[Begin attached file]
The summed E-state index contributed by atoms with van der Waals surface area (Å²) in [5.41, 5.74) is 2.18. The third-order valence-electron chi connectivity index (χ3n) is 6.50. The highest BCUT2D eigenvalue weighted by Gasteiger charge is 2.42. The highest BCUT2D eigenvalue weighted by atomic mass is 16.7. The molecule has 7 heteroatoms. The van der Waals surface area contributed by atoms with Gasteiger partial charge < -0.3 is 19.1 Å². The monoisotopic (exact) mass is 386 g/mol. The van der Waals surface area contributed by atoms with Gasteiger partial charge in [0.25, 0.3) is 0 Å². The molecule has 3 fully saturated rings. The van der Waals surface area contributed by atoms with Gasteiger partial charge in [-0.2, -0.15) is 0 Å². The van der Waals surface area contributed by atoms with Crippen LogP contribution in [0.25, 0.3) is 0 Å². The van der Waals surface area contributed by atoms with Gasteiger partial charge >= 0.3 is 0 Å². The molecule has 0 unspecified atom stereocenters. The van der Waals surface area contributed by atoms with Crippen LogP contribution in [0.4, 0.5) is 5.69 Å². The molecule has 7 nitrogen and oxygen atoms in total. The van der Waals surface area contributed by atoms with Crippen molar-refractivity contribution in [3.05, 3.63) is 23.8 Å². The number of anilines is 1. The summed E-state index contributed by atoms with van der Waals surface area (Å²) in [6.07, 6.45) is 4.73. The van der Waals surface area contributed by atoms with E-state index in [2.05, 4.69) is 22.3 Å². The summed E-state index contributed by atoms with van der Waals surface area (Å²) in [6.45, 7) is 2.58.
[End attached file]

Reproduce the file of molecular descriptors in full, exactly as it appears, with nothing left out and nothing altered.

The summed E-state index contributed by atoms with van der Waals surface area (Å²) in [5.41, 5.74) is 2.18. The third-order valence-electron chi connectivity index (χ3n) is 6.50. The highest BCUT2D eigenvalue weighted by Gasteiger charge is 2.42. The highest BCUT2D eigenvalue weighted by atomic mass is 16.7. The molecule has 7 heteroatoms. The van der Waals surface area contributed by atoms with Gasteiger partial charge < -0.3 is 19.1 Å². The monoisotopic (exact) mass is 386 g/mol. The van der Waals surface area contributed by atoms with Gasteiger partial charge in [0.25, 0.3) is 0 Å². The molecule has 3 fully saturated rings. The van der Waals surface area contributed by atoms with Gasteiger partial charge in [-0.2, -0.15) is 0 Å². The van der Waals surface area contributed by atoms with Crippen LogP contribution in [0.25, 0.3) is 0 Å². The van der Waals surface area contributed by atoms with Gasteiger partial charge >= 0.3 is 0 Å². The molecule has 0 unspecified atom stereocenters. The van der Waals surface area contributed by atoms with Crippen LogP contribution in [0.4, 0.5) is 5.69 Å². The molecule has 7 nitrogen and oxygen atoms in total. The van der Waals surface area contributed by atoms with Crippen molar-refractivity contribution in [3.05, 3.63) is 23.8 Å². The number of anilines is 1. The summed E-state index contributed by atoms with van der Waals surface area (Å²) in [6.07, 6.45) is 4.73. The van der Waals surface area contributed by atoms with E-state index in [2.05, 4.69) is 22.3 Å². The summed E-state index contributed by atoms with van der Waals surface area (Å²) in [6.45, 7) is 2.58.